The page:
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THE LAND OF
STORY-BOOKS:
Scottish Children’s Literature in the Long Nineteenth Century

Occasional Papers series No. 23

Edited by Sarah Dunnigan
and Shu-Fang Lai

Published in: Paperback.
By: Scottish Literature International, Glasgow, June 2019.
Price: £22.95 / €25.95
USA $29.95
ISBN 9781908980298


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This volume of twenty essays presents a unique insight into the world of Scottish children’s literature throughout the long nineteenth century. From periodicals to poetry, chapbooks to fairy tales, short stories to plays, it reveals the richness and diversity of writing for children in this period. As well as revisiting much-loved authors such as Stevenson, Barrie, and MacDonald, it explores the neglected role of women writers in shaping the inheritance of Scottish children’s literature, as well as the significant contribution of Gaelic writers, and the role of folklore and tradition. Essays also examine the significance of children as literary protagonists, and as readers themselves. In recovering these marginal voices and texts, and in showing how well-known stories explore questions of culture, identity, and language, The Land of Story-Books seeks to restore the traditions of children’s writing to the heart of Scottish literary history.

CONTENTS

  • Introduction (Sarah Dunnigan)

    I: Constructions of Childhood

  • Educating the Female Child: Debates from the Scottish Periodical Press in Enlightenment Scotland, 1750–1800 (Rhona Brown)
  • The Young Person’s Sir Walter: Scott and the Nineteenth-Century Child Reader (Paul Barnaby)
  • ‘Entertaining and Instructing Histories’: Children’s Chapbook Literature in the Nineteenth Century (Valentina Bold)
  • Nature versus Nurture: Robert Chambers as a Writer for Children (Shu-Fang Lai)
  • The Scottish Nursery Muse: Scottish Poetry and the Children’s Verse Tradition in the Victorian Period (Kirstie Blair)
  • Gaelic Tradition and the Celtic Revival in Children’s Literature in Scottish Gaelic and English (Sìm Innes and Kate Louise Mathis)

    II: Romance, Adventure, and Imperialism

  • Historical Facts and ‘Romantic Daring’: Thomas Nelson & Sons, the Adventure Tale, and the Late-Victorian Education Market (Anne Marie Hagen)
  • Symbolism and Empire: Stevenson, Scott, and Toy Soldiers (Adam Kozaczka)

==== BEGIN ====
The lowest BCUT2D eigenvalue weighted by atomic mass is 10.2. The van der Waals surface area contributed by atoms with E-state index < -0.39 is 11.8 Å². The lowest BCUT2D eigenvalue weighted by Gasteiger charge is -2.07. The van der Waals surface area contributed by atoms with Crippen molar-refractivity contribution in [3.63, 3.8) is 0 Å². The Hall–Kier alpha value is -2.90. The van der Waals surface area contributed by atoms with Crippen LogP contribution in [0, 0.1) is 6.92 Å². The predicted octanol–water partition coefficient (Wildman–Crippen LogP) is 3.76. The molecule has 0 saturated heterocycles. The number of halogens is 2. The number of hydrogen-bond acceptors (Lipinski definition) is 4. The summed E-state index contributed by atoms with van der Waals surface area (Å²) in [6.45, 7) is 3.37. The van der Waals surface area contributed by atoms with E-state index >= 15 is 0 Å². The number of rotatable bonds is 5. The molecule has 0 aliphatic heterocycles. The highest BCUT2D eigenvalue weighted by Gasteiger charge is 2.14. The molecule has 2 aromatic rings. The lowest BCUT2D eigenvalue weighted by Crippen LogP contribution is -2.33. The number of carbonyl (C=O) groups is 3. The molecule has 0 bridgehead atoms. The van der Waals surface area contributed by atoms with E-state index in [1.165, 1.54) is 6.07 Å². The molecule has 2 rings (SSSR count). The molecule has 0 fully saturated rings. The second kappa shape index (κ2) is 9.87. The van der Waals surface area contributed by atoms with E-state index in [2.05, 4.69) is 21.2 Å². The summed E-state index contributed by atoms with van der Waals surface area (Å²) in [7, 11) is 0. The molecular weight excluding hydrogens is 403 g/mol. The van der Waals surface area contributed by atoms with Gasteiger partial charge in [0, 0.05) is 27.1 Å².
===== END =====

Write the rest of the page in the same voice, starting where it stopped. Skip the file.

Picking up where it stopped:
• The Darkening Island: Stevenson, Barrie, and the Perils of Childhood (Timothy S. Hayes)
  • Colonising Neverland: British Motherhood as Imaginative Play in J. M. Barrie’s Peter and Wendy (Rodney M. D. Fierce)
  • ‘Staunch little democrat that he was’: Humanitarian Sentiment, Social Reform, and Political Idealism in Eleanor Atkinson’s Greyfriars Bobby (David Salter)

    III: Child’s Play

  • Youthful Visionaries in Margaret Oliphant’s Fin-de-Siècle Fiction (Anne Stapleton)
  • A Scottish Child’s Memento Mori: Language, Folklore, and Landscape in George MacDonald’s Ranald Bannerman’s Boyhood (J. Patrick Pazdziora)
  • Betwixt-and-Between: Barrie, Shakespeare and Playing at Childhood (Caitlin R. Hansen)

    IV: Moral and Spiritual Fictions

  • Two Telling Tales: Didacticism as a Means of Feminine Empowerment in Catherine Sinclair’s Holiday House and Dinah Mulock Craik’s Alice Learmont (Linda Claridge Middup)
  • Romance, Death, and other Predicaments: Guidance for the Young in the Fiction of Mary Gordon (Mrs Disney Leith) (Janet Powney and Jeremy Mitchell)

    V: Fairytale and Fantasy

  • Unlocking Scottish Balladry and Folklore in George MacDonald’s ‘The Golden Key’ (Linden Bicket)
  • ‘A great, unlimited world’?: Imaginative Locations in the Fairy Tales of Jessie Saxby and Violet Jacob (Sarah Dunnigan)
  • ‘To Children and Others’: Audience, Advertising, and the Reception of Andrew Lang’s Fairy Books (1889–1910) (Sara M. Hines)

    VI: Children’s Books in the Archive

  • ‘It is lovely to be five’: Children’s Books In the Archives (Lyn Stevens, Danielle Howarth, Morgan Boharski, Joanna Witkowska)
  • Notes on Contributors
  • Index

 

Cover image: illustration by Jessie Wilcox Smith (1863–1935) for “Picture-Books in Winter”, from A Child’s Garden of Verses by Robert Louis Stevenson (New York: Charles Scribner’s Sons, 1905).

 

Last updated 17 July 2019.